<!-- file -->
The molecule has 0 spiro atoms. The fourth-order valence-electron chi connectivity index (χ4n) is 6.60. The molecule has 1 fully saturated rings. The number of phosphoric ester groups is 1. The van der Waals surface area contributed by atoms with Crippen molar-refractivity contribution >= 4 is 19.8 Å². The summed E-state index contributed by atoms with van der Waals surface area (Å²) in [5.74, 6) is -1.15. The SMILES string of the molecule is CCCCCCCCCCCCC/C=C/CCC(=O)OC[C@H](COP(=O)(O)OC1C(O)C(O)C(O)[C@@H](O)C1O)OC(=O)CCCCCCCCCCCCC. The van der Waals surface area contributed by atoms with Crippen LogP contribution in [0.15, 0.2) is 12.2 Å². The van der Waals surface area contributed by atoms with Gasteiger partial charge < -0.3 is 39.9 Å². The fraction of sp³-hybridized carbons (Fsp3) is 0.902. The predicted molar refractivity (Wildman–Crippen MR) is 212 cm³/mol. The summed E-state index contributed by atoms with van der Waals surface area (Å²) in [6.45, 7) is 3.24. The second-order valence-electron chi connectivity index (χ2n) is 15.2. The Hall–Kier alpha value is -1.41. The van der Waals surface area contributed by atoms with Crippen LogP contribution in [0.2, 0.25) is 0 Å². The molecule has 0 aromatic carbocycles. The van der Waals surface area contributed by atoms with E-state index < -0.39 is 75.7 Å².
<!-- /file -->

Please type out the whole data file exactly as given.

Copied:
The molecule has 0 spiro atoms. The fourth-order valence-electron chi connectivity index (χ4n) is 6.60. The molecule has 1 fully saturated rings. The number of phosphoric ester groups is 1. The van der Waals surface area contributed by atoms with Crippen molar-refractivity contribution >= 4 is 19.8 Å². The summed E-state index contributed by atoms with van der Waals surface area (Å²) in [5.74, 6) is -1.15. The SMILES string of the molecule is CCCCCCCCCCCCC/C=C/CCC(=O)OC[C@H](COP(=O)(O)OC1C(O)C(O)C(O)[C@@H](O)C1O)OC(=O)CCCCCCCCCCCCC. The van der Waals surface area contributed by atoms with Crippen LogP contribution in [0.15, 0.2) is 12.2 Å². The van der Waals surface area contributed by atoms with Gasteiger partial charge < -0.3 is 39.9 Å². The fraction of sp³-hybridized carbons (Fsp3) is 0.902. The predicted molar refractivity (Wildman–Crippen MR) is 212 cm³/mol. The summed E-state index contributed by atoms with van der Waals surface area (Å²) in [6.45, 7) is 3.24. The second-order valence-electron chi connectivity index (χ2n) is 15.2. The Hall–Kier alpha value is -1.41. The van der Waals surface area contributed by atoms with Crippen LogP contribution in [0.2, 0.25) is 0 Å². The molecule has 0 aromatic carbocycles. The van der Waals surface area contributed by atoms with E-state index < -0.39 is 75.7 Å².